Loading...

General (9)

Saturday, 07 March 2020 22:36

Who Killed Malcolm X? (Review)

Written by
Joe Green reviews the documentary, Who Killed Malcom X? by Ark Media, exposing the omissions that sacrifice clarity and context by treating the assassination like an ordinary murder, chasing individual suspects and missing the underlying political structures.
Sunday, 23 February 2020 23:45

Ark Media and Malcolm X: Bad Acting and Half-Truths

Written by
Karl Evanzz reviews the “theatrical” documentary, Who Killed Malcom X? by Ark Media, act by act and reveals the half-truths that make up the whole lie.
Wednesday, 27 June 2018 23:44

Tom Hanks and 1968

Written by
A thoroughly mediocre rendering of a tumultuous year. Mediocre in every way, including aesthetically, concludes Jim DiEugenio. Listen to the interview with David Giglio (Our Hidden History)
Jim DiEugenio reveals what CNN had to cover up about JFK and RFK in order to make this six-part series (with updates including new information since the first airing). Listen to the interview with David Giglio (Our Hidden History)
The best evidence for the triumph of neoconservatism, including over PBS, is to compare the 1983 series, Vietnam: A Television History, with the Burns/Novick version. The former is more honest, more hard-hitting, and more complete on the facts of the war. In a very real way, that comparison tells us how the Nixon/Kissinger view of Vietnam and the world eventually eclipsed JFK's, concludes Jim DiEugenio.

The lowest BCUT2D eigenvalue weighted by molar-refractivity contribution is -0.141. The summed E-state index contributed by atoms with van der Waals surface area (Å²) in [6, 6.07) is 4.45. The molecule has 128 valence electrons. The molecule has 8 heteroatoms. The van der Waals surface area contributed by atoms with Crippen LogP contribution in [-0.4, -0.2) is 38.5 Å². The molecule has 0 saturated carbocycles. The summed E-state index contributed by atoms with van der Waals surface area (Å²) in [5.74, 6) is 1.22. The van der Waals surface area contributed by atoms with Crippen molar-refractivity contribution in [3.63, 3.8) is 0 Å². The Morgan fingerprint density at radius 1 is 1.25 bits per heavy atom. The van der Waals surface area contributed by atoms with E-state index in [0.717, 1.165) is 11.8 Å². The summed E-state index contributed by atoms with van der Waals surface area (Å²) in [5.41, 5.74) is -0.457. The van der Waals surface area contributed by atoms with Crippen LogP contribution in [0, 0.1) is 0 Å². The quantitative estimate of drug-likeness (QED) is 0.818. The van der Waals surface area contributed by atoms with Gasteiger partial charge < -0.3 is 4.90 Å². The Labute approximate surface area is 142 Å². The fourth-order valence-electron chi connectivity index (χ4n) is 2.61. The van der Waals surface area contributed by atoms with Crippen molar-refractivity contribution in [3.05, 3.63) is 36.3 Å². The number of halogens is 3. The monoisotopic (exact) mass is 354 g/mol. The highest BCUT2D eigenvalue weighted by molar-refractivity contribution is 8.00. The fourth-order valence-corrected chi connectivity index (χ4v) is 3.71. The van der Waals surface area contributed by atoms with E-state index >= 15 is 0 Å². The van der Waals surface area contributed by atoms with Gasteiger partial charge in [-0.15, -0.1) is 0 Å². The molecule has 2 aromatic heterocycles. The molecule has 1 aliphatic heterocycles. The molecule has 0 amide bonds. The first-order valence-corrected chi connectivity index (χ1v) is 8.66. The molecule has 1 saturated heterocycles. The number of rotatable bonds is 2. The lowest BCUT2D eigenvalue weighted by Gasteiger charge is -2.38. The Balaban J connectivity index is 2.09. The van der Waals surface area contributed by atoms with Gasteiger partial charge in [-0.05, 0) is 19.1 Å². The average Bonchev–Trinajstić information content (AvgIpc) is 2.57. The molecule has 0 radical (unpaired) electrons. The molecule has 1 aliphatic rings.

As depicted in Athens or at the Globe Theater, with tragedy there is always an element of both rage and violence. Johnson assiduously worked to spring his own trap on himself. And that is what is missing from this film, writes Jim DiEugenio.
Thursday, 28 September 2017 21:24

Ken Burns & Lynn Novick, The Vietnam War: Part Two

Written by
With their defense of the Dulles brothers as “decent people” in Part One, the disappearance of Kennedy’s withdrawal plan and the championing of Vann and Sheehan in Part Two, so far the net value of this documentary is something less than zero, writes Jim DiEugenio.
How can one tell the story of American involvement in Vietnam without mentioning the Dulles brothers or General Edward Lansdale? With a full 18 hours at one’s disposal, I would have thought such a thing would be impossible. Yet with Burns and Novick, the impossible becomes the possible, writes Jim DiEugenio.
Friday, 14 January 2011 21:53

The Illusion of Michael Shermer

Written by
Frank Cassano on Michael Shermer's own sleight of hand:  why one must be skeptical of the skeptic.

Find Us On ...

Sitemap

Please publish modules in offcanvas position.